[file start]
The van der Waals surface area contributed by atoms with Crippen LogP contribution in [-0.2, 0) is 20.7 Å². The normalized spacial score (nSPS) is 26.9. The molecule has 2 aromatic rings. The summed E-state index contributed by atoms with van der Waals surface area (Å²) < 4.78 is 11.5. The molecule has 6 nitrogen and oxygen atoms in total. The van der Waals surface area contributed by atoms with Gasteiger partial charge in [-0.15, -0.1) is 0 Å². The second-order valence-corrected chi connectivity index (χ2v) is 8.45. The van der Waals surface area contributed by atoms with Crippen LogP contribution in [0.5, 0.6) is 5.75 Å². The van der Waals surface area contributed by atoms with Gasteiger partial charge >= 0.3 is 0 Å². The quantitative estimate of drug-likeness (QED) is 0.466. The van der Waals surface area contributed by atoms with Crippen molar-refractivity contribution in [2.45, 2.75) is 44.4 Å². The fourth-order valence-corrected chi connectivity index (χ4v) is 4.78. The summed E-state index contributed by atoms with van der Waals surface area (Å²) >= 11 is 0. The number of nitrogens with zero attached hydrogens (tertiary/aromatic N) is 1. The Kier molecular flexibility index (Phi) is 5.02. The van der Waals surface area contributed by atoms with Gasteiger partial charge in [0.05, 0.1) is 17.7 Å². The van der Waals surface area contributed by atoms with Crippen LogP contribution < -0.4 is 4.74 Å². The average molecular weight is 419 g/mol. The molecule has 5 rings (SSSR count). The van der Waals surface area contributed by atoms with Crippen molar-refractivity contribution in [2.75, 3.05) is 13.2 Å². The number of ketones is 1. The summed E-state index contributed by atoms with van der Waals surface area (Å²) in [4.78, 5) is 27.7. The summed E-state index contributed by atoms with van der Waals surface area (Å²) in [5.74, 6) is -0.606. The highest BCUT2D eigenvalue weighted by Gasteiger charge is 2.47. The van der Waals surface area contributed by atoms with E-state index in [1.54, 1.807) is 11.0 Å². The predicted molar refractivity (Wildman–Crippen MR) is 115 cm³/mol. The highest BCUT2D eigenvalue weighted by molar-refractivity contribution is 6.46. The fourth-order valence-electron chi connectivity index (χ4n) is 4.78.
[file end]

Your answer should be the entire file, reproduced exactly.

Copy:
The van der Waals surface area contributed by atoms with Crippen LogP contribution in [-0.2, 0) is 20.7 Å². The normalized spacial score (nSPS) is 26.9. The molecule has 2 aromatic rings. The summed E-state index contributed by atoms with van der Waals surface area (Å²) < 4.78 is 11.5. The molecule has 6 nitrogen and oxygen atoms in total. The van der Waals surface area contributed by atoms with Gasteiger partial charge in [-0.15, -0.1) is 0 Å². The second-order valence-corrected chi connectivity index (χ2v) is 8.45. The van der Waals surface area contributed by atoms with Crippen LogP contribution in [0.5, 0.6) is 5.75 Å². The van der Waals surface area contributed by atoms with Gasteiger partial charge >= 0.3 is 0 Å². The quantitative estimate of drug-likeness (QED) is 0.466. The van der Waals surface area contributed by atoms with Crippen molar-refractivity contribution in [2.45, 2.75) is 44.4 Å². The fourth-order valence-corrected chi connectivity index (χ4v) is 4.78. The summed E-state index contributed by atoms with van der Waals surface area (Å²) >= 11 is 0. The number of nitrogens with zero attached hydrogens (tertiary/aromatic N) is 1. The Kier molecular flexibility index (Phi) is 5.02. The van der Waals surface area contributed by atoms with Gasteiger partial charge in [0.05, 0.1) is 17.7 Å². The van der Waals surface area contributed by atoms with Crippen LogP contribution < -0.4 is 4.74 Å². The average molecular weight is 419 g/mol. The molecule has 5 rings (SSSR count). The van der Waals surface area contributed by atoms with Crippen molar-refractivity contribution in [2.75, 3.05) is 13.2 Å². The number of ketones is 1. The summed E-state index contributed by atoms with van der Waals surface area (Å²) in [4.78, 5) is 27.7. The summed E-state index contributed by atoms with van der Waals surface area (Å²) in [5.74, 6) is -0.606. The highest BCUT2D eigenvalue weighted by Gasteiger charge is 2.47. The van der Waals surface area contributed by atoms with E-state index in [1.54, 1.807) is 11.0 Å². The predicted molar refractivity (Wildman–Crippen MR) is 115 cm³/mol. The highest BCUT2D eigenvalue weighted by molar-refractivity contribution is 6.46. The fourth-order valence-electron chi connectivity index (χ4n) is 4.78.